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Should I even book an American Airlines flight this summer?

Since some airports have few options beyond American Airlines, many consumers won't have the choice to fly with another carrier. But flights at smaller airports are at a smaller risk of cancellation because of the way the airline is strategizing.

Koos told me, "The majority of these adjustments were made in markets with multiple flight options with the goal of moving customers to these different flights."

So larger airports, which are more likely to serve destinations with multiple flights per day, are the ones seeing the most cancellations. Your chance of being on a canceled flight is greater if you fly from a major hub.

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Passengers winging it from smaller airports are more likely to keep their original flights—unless those customers plan to transfer to another plane at a busier hub.

In addition, the type of plane you book could make a difference. According to the aviation blog One Mile at a Time, American recently brought its 737 Max fleet back into service, and it's possible that the airline simply doesn't have enough pilots who are certified to fly that type of plane.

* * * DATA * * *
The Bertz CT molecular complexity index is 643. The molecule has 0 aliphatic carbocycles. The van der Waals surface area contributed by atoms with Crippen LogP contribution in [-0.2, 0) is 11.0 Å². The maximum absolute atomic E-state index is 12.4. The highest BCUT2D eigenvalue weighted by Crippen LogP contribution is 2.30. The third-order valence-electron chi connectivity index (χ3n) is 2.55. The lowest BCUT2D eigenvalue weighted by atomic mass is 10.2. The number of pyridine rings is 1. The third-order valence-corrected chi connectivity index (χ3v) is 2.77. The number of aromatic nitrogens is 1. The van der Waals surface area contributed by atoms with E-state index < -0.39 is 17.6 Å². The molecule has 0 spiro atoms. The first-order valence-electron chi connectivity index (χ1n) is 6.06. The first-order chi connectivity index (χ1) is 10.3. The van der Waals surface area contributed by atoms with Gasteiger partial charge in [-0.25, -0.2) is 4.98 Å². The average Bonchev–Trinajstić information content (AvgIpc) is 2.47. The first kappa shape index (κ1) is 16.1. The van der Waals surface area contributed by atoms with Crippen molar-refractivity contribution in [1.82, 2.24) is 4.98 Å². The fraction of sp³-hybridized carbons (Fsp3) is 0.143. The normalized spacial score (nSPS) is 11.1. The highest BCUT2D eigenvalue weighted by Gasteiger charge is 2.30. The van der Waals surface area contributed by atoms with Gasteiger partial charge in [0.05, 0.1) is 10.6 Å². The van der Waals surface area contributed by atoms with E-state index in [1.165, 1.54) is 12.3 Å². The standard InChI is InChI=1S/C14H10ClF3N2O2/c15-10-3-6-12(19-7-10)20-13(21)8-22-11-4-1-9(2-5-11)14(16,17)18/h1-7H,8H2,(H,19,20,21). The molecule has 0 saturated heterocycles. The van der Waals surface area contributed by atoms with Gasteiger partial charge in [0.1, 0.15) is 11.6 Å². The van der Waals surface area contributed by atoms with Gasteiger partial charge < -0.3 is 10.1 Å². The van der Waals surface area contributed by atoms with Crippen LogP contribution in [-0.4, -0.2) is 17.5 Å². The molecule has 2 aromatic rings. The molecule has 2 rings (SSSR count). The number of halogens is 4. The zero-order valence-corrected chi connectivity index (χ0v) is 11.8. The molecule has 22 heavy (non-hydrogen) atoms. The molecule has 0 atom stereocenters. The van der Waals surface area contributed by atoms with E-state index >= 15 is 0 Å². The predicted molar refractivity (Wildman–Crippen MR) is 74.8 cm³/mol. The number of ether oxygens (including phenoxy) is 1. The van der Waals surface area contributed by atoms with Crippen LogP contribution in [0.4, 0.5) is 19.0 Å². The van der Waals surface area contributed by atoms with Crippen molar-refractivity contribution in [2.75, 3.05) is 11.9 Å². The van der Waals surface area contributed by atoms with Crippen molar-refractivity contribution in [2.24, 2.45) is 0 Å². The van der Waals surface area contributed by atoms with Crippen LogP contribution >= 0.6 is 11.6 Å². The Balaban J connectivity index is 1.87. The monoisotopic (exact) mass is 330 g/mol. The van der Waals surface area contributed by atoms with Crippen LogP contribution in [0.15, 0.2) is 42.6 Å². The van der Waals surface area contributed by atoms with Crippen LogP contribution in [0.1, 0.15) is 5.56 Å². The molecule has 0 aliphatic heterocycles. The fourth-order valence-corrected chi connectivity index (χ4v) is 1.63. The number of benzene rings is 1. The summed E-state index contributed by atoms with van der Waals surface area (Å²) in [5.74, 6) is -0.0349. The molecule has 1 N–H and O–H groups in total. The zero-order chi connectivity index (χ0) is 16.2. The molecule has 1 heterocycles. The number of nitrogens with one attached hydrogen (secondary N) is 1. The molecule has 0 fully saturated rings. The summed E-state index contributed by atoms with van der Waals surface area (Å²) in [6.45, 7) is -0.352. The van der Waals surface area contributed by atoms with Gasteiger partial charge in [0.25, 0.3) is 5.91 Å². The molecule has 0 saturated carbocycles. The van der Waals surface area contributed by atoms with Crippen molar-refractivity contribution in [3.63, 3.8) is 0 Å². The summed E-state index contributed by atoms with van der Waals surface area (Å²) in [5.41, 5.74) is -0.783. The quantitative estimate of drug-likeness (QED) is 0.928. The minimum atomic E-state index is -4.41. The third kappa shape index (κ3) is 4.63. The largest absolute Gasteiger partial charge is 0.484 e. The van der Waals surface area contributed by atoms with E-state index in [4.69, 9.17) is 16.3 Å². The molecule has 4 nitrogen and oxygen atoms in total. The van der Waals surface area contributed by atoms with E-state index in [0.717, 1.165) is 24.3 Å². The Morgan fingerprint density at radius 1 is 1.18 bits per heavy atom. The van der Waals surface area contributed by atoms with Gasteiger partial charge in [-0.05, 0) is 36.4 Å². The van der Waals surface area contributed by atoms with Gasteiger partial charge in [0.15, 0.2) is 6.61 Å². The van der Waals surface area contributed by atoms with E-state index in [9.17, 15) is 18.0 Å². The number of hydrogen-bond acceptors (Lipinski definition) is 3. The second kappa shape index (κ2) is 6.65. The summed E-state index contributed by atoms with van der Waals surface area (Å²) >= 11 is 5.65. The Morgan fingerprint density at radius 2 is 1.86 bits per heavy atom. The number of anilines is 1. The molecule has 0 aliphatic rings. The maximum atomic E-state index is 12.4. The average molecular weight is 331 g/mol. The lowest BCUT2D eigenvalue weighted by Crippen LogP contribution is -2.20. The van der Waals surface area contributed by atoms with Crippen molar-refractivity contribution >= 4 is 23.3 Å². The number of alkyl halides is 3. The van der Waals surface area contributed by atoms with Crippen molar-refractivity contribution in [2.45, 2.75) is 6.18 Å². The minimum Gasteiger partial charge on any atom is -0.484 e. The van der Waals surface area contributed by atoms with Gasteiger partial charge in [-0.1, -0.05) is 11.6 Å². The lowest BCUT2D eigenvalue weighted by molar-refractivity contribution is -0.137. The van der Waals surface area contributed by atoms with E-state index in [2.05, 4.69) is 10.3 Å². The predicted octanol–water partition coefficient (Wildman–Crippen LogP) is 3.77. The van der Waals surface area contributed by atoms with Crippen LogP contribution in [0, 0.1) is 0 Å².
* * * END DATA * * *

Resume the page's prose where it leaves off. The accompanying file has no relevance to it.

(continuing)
One Mile at a Time noticed more cancellations for 737 Max jets than for other types of aircraft. Because pilots (and not the rest of the crew) must be certified for specific types of equipment, it's possible that American's problems stem from a shortage of trained pilots for the 737 Max.

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If that's correct, the problem may be with us for a while. "It can take weeks for a pilot to get certified on a new aircraft type, and at the moment airlines are having to retrain more pilots than ever before," wrote Ben Schlapping for that blog.

American Airlines pilot Capt. Dennis Trajon made the same point to NPR, noting that American was the only airline to furlough pilots. According to Trajon, an unusually large number of pilots are not up-to-date with their mandatory certification requirements. "For all of that time, they were not flying regularly or training on simulators to be certified to fly like they are required to be," he told NPR.